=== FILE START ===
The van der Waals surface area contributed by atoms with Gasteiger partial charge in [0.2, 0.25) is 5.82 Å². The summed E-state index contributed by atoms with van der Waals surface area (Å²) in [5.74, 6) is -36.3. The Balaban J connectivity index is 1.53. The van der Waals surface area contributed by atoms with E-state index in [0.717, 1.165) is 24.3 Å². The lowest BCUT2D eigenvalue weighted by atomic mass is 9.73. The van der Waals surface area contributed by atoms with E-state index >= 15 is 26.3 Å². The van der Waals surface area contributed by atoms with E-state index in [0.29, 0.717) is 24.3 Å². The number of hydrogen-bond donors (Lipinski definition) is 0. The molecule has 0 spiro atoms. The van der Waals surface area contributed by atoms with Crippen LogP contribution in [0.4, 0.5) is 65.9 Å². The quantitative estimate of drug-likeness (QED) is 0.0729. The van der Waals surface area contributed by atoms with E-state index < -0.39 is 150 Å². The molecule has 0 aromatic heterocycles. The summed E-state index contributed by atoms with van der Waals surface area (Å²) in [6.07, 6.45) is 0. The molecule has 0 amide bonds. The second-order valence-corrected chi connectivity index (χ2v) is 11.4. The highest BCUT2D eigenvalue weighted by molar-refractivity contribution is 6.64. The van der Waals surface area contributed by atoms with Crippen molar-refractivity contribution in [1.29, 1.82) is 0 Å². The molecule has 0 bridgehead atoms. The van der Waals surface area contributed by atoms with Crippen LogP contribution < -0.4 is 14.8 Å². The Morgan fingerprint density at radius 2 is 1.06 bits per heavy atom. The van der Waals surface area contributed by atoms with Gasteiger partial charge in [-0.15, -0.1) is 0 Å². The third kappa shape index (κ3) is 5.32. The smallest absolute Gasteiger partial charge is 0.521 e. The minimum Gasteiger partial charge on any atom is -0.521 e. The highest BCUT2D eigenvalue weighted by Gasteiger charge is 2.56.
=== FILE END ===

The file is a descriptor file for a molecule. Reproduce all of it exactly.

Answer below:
The van der Waals surface area contributed by atoms with Gasteiger partial charge in [0.2, 0.25) is 5.82 Å². The summed E-state index contributed by atoms with van der Waals surface area (Å²) in [5.74, 6) is -36.3. The Balaban J connectivity index is 1.53. The van der Waals surface area contributed by atoms with E-state index in [0.717, 1.165) is 24.3 Å². The lowest BCUT2D eigenvalue weighted by atomic mass is 9.73. The van der Waals surface area contributed by atoms with E-state index >= 15 is 26.3 Å². The van der Waals surface area contributed by atoms with E-state index in [0.29, 0.717) is 24.3 Å². The number of hydrogen-bond donors (Lipinski definition) is 0. The molecule has 0 spiro atoms. The van der Waals surface area contributed by atoms with Crippen LogP contribution in [0.4, 0.5) is 65.9 Å². The quantitative estimate of drug-likeness (QED) is 0.0729. The van der Waals surface area contributed by atoms with E-state index < -0.39 is 150 Å². The molecule has 0 aromatic heterocycles. The summed E-state index contributed by atoms with van der Waals surface area (Å²) in [6.07, 6.45) is 0. The molecule has 0 amide bonds. The second-order valence-corrected chi connectivity index (χ2v) is 11.4. The highest BCUT2D eigenvalue weighted by molar-refractivity contribution is 6.64. The van der Waals surface area contributed by atoms with Crippen molar-refractivity contribution in [1.29, 1.82) is 0 Å². The molecule has 0 bridgehead atoms. The van der Waals surface area contributed by atoms with Crippen LogP contribution < -0.4 is 14.8 Å². The Morgan fingerprint density at radius 2 is 1.06 bits per heavy atom. The van der Waals surface area contributed by atoms with Gasteiger partial charge in [-0.15, -0.1) is 0 Å². The third kappa shape index (κ3) is 5.32. The smallest absolute Gasteiger partial charge is 0.521 e. The minimum Gasteiger partial charge on any atom is -0.521 e. The highest BCUT2D eigenvalue weighted by Gasteiger charge is 2.56.